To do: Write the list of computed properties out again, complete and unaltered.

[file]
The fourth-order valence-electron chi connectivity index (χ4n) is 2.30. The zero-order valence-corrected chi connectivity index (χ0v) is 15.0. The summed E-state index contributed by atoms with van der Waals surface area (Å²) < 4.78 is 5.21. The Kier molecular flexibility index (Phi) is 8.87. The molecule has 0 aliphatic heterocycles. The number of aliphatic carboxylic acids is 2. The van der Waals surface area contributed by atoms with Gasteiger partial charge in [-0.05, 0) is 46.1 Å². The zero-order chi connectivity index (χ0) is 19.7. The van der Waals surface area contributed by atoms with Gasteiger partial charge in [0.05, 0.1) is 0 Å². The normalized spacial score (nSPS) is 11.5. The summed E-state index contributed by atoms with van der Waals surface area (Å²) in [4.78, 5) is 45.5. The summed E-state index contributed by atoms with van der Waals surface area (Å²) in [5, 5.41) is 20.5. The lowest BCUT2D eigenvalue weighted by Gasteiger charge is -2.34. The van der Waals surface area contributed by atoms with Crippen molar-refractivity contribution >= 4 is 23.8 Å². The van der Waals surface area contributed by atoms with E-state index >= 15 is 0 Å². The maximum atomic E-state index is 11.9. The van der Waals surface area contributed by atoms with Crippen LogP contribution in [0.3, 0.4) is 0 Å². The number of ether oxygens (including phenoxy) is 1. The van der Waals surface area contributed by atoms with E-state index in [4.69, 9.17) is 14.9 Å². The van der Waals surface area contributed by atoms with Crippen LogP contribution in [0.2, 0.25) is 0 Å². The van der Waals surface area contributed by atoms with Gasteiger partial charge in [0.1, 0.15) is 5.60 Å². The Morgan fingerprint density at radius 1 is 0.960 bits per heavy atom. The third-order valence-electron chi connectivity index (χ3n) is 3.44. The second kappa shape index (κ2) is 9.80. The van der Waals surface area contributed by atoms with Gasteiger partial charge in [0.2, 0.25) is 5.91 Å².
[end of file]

The fourth-order valence-electron chi connectivity index (χ4n) is 2.30. The zero-order valence-corrected chi connectivity index (χ0v) is 15.0. The summed E-state index contributed by atoms with van der Waals surface area (Å²) < 4.78 is 5.21. The Kier molecular flexibility index (Phi) is 8.87. The molecule has 0 aliphatic heterocycles. The number of aliphatic carboxylic acids is 2. The van der Waals surface area contributed by atoms with Gasteiger partial charge in [-0.05, 0) is 46.1 Å². The zero-order chi connectivity index (χ0) is 19.7. The van der Waals surface area contributed by atoms with Gasteiger partial charge in [0.05, 0.1) is 0 Å². The normalized spacial score (nSPS) is 11.5. The summed E-state index contributed by atoms with van der Waals surface area (Å²) in [4.78, 5) is 45.5. The summed E-state index contributed by atoms with van der Waals surface area (Å²) in [5, 5.41) is 20.5. The lowest BCUT2D eigenvalue weighted by Gasteiger charge is -2.34. The van der Waals surface area contributed by atoms with Crippen molar-refractivity contribution >= 4 is 23.8 Å². The van der Waals surface area contributed by atoms with E-state index >= 15 is 0 Å². The maximum atomic E-state index is 11.9. The van der Waals surface area contributed by atoms with Crippen LogP contribution in [0.3, 0.4) is 0 Å². The number of ether oxygens (including phenoxy) is 1. The van der Waals surface area contributed by atoms with E-state index in [4.69, 9.17) is 14.9 Å². The van der Waals surface area contributed by atoms with Crippen LogP contribution in [0.2, 0.25) is 0 Å². The van der Waals surface area contributed by atoms with Gasteiger partial charge in [0.1, 0.15) is 5.60 Å². The Morgan fingerprint density at radius 1 is 0.960 bits per heavy atom. The third-order valence-electron chi connectivity index (χ3n) is 3.44. The second kappa shape index (κ2) is 9.80. The van der Waals surface area contributed by atoms with Gasteiger partial charge in [0.2, 0.25) is 5.91 Å².